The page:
A Man and His Shrike
Mel put his finger on it the other day. He had been watching old videos and was struck by how stressed he used to be. It was like I was being followed by a shrike, he said. That pretty much summed it up - there were three of us in the marriage for a long time: Mel, his shrike, and me. This was the hard part of the relationship, the make or break part - you know, the part that either bonds you or tears you to shreds.
There were a few things which were especially bad about the shrike: first, how very attached Mel was to it; second, how it showed up at the most inopportune times; and third, how Mel would get me confused with the shrike. Do you know what I mean? That horrible feeling when your husband (or it could be your wife) responds to you as if you are some malevolent crazy person and you have no idea what you have done.
The shrike, of course, is blind and deaf, but it is not dumb in any sense of the word. It tends to be very loud and extremely crafty. In addition, the shrike is totally irrational and feasts on confusion and destruction. In technical terms, the shrike thrives on projection and loves to create paranoia. The shrike gleans strength from argument, and is adept at manipulating language, so the more you argue with it, the more you will prove it right.
There are several ways to defeat a shrike. One approach is to starve it out. This may mean withdrawing into a remote corner of the house and seeming busy. A quicker tactic can be to do something unequivocally loving (but remember, this must be non-verbal because words are too vulnerable to misinterpretation.) I discovered that if I showed up with a corned beef sandwich on rye or tickets to a Yankee game I could lure Mel from shrikedom. (Do not make the mistake of getting corned beef on rye with mayo. I did this once, and Mel still claims that this was such a gross misunderstanding of who he is that he can't believe he ever married me.) However, the very, very best defense against the shrike is humor; it cannot stand the sound of laughter.
Usually after a shrike attack I was mad. Really mad. This is how it would go: the shrike would retreat into hiding for a while (probably feeding on the livers of innocents somewhere), and Mel would feel ever so much better - kind of like the sun coming out after a storm (say, a tornado). I, however, was left with a huge emotional mess. So I did my Midwestern thing - surrounded myself with a frozen fortress and hurled daggers of ice rays at Mel. Being smart, Mel usually tried to smoke me out of my ice castle. He did not seduce me with fur coats or cheesecake, no. Mel tried to get me to laugh. See, he knew that once he got me to laugh all the ice melted. He would work on me, and work on me - until I smirked. Yes, it always started with a smirk. And I always tried to get on top of the smirk, just so I could stay mad a little bit longer. But before long he'd say something so self-deprecating and funny and true that the smirk spread to a smile, and I'd be done for. Once a giggle squeaked out and blossomed into a laugh the shrike was banished.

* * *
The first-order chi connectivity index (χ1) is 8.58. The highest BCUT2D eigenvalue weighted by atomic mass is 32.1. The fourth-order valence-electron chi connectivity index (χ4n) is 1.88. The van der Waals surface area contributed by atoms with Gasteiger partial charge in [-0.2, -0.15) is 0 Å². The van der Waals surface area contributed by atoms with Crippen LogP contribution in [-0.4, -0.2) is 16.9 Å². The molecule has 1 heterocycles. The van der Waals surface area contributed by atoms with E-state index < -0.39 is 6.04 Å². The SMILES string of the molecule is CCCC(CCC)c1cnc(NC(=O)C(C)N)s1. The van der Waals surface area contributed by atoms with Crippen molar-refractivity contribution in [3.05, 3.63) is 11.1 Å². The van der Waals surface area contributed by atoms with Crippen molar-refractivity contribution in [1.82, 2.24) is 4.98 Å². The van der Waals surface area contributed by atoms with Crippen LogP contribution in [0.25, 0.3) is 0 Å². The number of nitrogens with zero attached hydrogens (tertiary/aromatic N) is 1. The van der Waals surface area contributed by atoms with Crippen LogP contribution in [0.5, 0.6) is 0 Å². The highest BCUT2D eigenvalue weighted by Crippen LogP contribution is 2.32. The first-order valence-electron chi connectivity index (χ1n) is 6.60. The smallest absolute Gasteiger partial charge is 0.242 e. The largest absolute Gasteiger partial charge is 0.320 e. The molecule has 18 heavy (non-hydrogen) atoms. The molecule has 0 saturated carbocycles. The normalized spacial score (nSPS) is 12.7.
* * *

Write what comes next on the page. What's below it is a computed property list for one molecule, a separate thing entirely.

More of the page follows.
The more I write these essays, the more Mel is beginning to say things like, You really are funny. This is a problem for me because I was using stealth humor against him. See, once I figured out that the shrike and all it's attendants (the crab, etc.) cannot stand up to the power of humor, I began to use humor against Mel. (Yes, I must admit that I turned his own weapon against him.) Now, when I see an ill mood descending on Mel, or hear the squawk of the shrike in the distance, I quickly get out the big guns. I raise my voice a few decibels, start following Mel around - gesturing in the campiest way possible, and get real sarcastic about the topic at hand. Now, this could be dangerous - but my approach is to keep ratcheting up the silliness until I notice a smirk creeping on to Mel's lips. Once I have cracked him up, I can be sure that soon he will be hurling barbs back at me (such as, You are the Margaret Dumont of the Midwest.) This tactic has kept conflict at a minimum, plus it has given me the confidence to compete with Mel on the comedy circuit of our kitchen.
Now that the shrike is exiled, and we have humor to spare in our household, I suggested to Mel that he start a rent-a-personality business. We could lease him out to depressed Midwesterners for half a day or so. All he would have to do is show up and his client would be laughing before he knew it. Mel could be really busy during the winter months, which do tend to be prime season for shrikes in Minnesota.